Two cases have been decided by the Commonwealth Court that contain issues concerning whether a claimant was in the course and scope of employment at the time of an injury in a parking lot.
In Ace Wire Spring and Form Company v. WCAB (Walshesky), decided June 10, 2014, the issue was whether the claimant had arrived too early before his work shift began to be covered for a brain injury caused by falling on ice in the parking lot. The claimant initially testified he had arrived at 6:30 a.m. for an 8 a.m. start time, but later testified that he believed he arrived closer to 7:30 a.m. The WCJ found that the claimant had arrived between 6:30 a.m. and 7:30 a.m. for his 8 a.m. shift. The WCJ also found that the claimant picked up his week of clean uniforms and put them in his car and fell while returning to the building. The Commonwealth Court affirmed the determination that the claimant was in the course of his employment when he was injured.
The credibility determinations by the WCJ dictated the result in this case. The WCJ not only accepted the claimant's version of the time line and events, but also specifically rejected any evidence to the contrary offered by the employer. Despite the result in this case, the time of arrival and departure from the employer's premises is an important part of the investigation of a claim. Case law confirms that an employee injured on the premises while coming or going from work must be at a "reasonable time" before or after work. If the WCJ had determined that the claimant arrived a full 90 minutes prior to his shift, the result would probably have been a denial of benefits even if claimant wanted to retrieve his clean uniforms and put them in his car before his shift began.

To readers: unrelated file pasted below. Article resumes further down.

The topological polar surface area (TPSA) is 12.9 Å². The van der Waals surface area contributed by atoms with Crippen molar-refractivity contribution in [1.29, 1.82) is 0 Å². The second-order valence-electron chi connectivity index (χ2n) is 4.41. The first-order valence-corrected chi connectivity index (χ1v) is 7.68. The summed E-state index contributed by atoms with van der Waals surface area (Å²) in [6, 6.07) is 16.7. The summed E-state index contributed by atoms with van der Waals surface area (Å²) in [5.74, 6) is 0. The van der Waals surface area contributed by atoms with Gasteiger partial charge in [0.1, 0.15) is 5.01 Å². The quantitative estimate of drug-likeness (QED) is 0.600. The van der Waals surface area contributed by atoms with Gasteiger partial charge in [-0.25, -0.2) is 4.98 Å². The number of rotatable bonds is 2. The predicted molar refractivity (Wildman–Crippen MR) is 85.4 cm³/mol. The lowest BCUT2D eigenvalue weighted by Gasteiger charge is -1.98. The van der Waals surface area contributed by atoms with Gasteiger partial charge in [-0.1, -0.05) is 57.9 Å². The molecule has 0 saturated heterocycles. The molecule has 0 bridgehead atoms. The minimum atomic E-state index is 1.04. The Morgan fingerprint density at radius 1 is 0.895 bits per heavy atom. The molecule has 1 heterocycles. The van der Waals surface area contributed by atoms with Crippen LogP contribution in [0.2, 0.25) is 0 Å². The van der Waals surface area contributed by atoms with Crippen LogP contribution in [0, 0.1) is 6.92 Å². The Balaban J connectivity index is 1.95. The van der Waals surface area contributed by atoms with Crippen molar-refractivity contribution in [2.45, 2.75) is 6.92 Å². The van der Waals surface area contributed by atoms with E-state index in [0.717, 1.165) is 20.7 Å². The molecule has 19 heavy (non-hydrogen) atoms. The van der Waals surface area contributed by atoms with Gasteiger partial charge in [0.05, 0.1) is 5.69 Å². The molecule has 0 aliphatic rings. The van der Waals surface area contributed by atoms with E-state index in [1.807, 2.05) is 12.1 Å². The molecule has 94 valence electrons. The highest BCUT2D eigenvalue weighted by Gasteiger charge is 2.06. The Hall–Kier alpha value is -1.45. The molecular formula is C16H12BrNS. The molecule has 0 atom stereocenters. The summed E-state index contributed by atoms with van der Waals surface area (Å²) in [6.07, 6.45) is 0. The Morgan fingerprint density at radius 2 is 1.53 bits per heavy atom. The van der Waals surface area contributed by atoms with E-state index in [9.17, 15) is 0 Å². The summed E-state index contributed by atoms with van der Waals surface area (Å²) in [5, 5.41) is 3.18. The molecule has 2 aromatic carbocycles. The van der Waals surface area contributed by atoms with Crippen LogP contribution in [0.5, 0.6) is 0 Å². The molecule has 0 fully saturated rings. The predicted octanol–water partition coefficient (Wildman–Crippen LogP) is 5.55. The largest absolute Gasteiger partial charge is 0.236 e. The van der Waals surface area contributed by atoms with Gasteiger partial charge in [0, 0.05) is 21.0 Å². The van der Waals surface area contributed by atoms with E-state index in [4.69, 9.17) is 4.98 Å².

The second case dealt with an injury that occurred when the claimant tripped and fell in a parking garage next to her employer's place of business. The Commonwealth Court in PPL v. WCAB (Kloss), decided June 11, 2014, determined that the claimant was not on the premises of the employer and that her claim was therefore not compensable. The Court held that the parking structure was not owned by the employer; that employees of another company also parked there and that the use of the garage was optional. Although the employer subsidized the cost of parking which meant an employee only paid $24 a month, this was interpreted as a benefit of employment similar to the cost sharing for health premiums. Thus, the Court concluded that the parking garage was not an integral part of the employer's business since the employee was not required to use the garage.
In general, the employer's premises can extend beyond property the employer owns or rents if the site of an injury is considered to be an integral part of the employer's business. If an employer required all employees to park at a lot adjacent to its property, but owned by another, then that parking lot could become an integral part of the employer's business and injuries occurring on the lot could be compensable.
Parking lot cases are very fact specific. If you have any questions regarding the compensability of this type of case, or have questions regarding Pennsylvania workers' compensation in general, please contact us.
For more information please contact Peter Weber at email@example.com or 215.972.7901or David Greene at firstname.lastname@example.org or 215.972.7910.
Sara L. De Long